Stratasys made a big splash earlier this year with their new tricolor Objet500 technology. Now they’re expanding the technology to two new 3D printers.
The Objet500 Connex1 and Connex2 3D printers use the “triple-jetting” technology previously introduced in the Connex3. We’re not exactly certain how the machine numbering system works, but nevertheless, the two new machines are quite interesting.
The Connex1 is similar to the Connex3, but has a much larger build capacity. While the build volume is identical to the Connex3 (490 x 390 x 200mm), the Connex1 can now handle up to eight material resin cartridges at a time. This means the machine can print for much longer periods in an unattended mode. It was possible to swap cartridges on the fly before, but the new capacity means you might not have to come back to the machine on the weekend for a very long print.
The Connex2 is again very similar to the Connex1, but it has the added ability to digitally mix materials during printing. For example, you could mix hard and soft material to create multiple different grades of hardness, all within the same print operation. The Connex1 evidently cannot digitally mix materials. Due to this capability, the Connex2 can use Stratasys’ Digital ABS material, that can be used to print usable mold cores for injection molding. We’ve seen this in action and it really works - and is less expensive than creating molds in traditional ways. Stratasys offered a two-material machine previously, but the Connex2 can have three materials ready to print within a single print job.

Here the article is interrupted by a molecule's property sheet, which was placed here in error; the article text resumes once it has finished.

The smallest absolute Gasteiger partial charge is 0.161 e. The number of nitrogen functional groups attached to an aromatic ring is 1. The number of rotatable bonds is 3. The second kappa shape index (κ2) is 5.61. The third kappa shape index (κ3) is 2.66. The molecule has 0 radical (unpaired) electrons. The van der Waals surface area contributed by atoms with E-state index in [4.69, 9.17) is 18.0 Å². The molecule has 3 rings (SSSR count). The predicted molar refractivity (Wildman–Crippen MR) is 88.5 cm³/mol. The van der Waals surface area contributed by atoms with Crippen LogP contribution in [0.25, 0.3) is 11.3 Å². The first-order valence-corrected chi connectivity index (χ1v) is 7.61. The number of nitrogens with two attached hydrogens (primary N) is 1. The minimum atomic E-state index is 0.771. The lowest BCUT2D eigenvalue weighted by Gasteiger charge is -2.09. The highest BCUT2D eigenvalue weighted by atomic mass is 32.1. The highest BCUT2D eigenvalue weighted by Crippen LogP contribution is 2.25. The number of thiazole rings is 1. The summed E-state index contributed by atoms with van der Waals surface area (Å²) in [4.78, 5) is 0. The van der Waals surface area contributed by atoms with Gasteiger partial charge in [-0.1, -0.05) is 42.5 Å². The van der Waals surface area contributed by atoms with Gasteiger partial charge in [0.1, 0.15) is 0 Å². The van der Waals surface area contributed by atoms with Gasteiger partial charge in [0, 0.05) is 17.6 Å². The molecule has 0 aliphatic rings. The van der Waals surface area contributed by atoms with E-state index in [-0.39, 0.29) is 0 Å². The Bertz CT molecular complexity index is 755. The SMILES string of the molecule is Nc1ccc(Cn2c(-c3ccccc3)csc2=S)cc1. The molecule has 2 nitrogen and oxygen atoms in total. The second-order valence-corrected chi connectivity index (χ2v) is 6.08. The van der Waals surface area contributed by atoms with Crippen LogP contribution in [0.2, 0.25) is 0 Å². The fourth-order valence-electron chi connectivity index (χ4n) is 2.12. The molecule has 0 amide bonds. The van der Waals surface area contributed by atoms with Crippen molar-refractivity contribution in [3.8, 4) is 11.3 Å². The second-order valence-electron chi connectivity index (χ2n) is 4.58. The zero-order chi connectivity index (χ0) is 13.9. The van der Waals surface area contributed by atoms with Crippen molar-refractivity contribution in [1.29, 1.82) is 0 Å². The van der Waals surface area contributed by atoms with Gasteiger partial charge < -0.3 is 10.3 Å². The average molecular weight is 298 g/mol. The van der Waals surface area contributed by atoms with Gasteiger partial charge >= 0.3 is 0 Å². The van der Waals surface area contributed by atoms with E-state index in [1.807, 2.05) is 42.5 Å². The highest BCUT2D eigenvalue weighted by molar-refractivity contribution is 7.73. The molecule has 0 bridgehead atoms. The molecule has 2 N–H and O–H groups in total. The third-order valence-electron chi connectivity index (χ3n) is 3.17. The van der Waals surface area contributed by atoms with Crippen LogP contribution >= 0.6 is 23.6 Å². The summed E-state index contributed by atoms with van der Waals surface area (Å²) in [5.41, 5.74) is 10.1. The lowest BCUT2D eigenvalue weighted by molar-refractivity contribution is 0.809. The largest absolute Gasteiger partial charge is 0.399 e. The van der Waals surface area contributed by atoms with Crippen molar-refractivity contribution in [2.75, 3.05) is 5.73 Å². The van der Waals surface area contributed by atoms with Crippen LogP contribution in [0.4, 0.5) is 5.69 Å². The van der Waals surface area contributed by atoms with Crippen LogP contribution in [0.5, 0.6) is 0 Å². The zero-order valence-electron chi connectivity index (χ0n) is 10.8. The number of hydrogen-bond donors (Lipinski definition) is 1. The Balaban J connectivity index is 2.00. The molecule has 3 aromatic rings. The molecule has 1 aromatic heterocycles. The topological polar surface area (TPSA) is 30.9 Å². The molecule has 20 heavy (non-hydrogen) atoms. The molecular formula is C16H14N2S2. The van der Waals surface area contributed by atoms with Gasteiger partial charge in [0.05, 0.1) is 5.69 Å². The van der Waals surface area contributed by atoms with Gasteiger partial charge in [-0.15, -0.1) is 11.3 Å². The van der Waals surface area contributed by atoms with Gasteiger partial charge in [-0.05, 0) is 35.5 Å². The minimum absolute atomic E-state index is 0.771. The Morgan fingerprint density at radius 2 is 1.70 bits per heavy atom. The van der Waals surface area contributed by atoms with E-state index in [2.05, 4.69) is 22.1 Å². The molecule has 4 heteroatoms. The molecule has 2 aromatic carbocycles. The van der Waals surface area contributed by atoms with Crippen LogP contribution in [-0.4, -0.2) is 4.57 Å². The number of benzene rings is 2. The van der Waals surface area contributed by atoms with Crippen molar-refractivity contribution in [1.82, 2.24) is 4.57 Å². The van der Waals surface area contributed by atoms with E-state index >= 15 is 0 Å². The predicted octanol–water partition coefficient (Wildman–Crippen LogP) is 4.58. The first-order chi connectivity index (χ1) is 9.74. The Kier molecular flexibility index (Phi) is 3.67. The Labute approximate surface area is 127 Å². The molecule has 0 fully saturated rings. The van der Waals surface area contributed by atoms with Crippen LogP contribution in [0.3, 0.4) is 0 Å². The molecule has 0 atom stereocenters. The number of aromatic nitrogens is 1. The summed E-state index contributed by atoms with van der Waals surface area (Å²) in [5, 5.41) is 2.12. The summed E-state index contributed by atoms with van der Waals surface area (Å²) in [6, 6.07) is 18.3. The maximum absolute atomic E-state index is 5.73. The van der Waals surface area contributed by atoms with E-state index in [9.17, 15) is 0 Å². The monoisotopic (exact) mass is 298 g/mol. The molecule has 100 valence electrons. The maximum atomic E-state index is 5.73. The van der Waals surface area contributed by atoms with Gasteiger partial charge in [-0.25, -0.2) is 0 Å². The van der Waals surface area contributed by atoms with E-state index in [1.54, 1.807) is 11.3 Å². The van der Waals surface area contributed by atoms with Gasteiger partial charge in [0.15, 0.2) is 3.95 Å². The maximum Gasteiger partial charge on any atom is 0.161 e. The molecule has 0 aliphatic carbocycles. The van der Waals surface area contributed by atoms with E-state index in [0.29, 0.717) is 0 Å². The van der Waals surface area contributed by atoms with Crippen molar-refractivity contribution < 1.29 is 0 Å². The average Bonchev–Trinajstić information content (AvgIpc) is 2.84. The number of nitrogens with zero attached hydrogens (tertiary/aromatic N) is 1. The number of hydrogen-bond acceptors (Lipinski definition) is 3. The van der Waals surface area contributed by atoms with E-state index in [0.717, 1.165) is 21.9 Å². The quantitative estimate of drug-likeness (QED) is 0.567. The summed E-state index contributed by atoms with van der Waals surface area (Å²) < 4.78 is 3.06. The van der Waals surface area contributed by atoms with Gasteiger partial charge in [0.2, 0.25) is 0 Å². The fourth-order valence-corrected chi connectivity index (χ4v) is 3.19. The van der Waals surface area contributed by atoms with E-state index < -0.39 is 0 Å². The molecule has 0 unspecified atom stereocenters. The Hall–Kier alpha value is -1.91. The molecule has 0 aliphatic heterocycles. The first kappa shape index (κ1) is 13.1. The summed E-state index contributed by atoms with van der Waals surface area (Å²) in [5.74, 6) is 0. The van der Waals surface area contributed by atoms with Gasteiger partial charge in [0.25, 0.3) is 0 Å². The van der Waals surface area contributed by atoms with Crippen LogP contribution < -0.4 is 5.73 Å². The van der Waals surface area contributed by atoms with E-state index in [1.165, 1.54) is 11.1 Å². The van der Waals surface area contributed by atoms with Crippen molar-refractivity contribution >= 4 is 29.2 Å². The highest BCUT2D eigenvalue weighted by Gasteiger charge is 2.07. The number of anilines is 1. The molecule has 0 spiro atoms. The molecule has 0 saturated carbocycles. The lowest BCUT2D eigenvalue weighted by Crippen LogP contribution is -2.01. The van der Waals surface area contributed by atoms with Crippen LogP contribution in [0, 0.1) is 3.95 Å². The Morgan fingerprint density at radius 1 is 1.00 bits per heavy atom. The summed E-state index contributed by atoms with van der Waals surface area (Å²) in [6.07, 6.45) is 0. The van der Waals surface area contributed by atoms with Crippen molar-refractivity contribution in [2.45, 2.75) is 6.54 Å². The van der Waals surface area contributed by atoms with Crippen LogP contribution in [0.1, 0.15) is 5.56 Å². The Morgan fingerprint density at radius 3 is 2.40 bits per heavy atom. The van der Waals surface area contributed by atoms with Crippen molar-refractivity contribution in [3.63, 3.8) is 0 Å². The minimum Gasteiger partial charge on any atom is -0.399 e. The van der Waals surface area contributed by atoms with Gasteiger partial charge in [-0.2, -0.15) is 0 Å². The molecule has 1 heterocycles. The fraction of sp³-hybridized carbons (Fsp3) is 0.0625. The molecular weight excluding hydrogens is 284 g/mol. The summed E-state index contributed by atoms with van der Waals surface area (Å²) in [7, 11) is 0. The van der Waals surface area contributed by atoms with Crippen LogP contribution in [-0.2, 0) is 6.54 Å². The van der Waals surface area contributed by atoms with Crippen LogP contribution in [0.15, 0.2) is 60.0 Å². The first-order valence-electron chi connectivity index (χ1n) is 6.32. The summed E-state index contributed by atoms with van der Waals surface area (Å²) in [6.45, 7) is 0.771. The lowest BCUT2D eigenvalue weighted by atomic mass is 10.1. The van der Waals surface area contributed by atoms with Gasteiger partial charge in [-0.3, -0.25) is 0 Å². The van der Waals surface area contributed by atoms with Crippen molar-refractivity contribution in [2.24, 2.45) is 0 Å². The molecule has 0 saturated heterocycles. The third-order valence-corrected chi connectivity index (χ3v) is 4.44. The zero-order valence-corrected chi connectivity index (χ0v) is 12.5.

The two new machines are extensions of the original Connex3 machine announced earlier this year. We suspect the changes may have to do with customer experience on the Connex3 - it may be that companies were printing very large items and wanted to reduce their operational staff costs by reducing off-shift requirements. Another possibility is that tri-material printing doesn’t necessarily use all materials equally, much like printing 2D photographs. Resins will be used unequally and therefore it’s possible Stratasys realized there’s a requirement for additional capacity.
We believe the new machines are steps toward the "ultimate" resin machine, which would hold a full complement of colors, transparency and rigidness, which we wrote about earlier.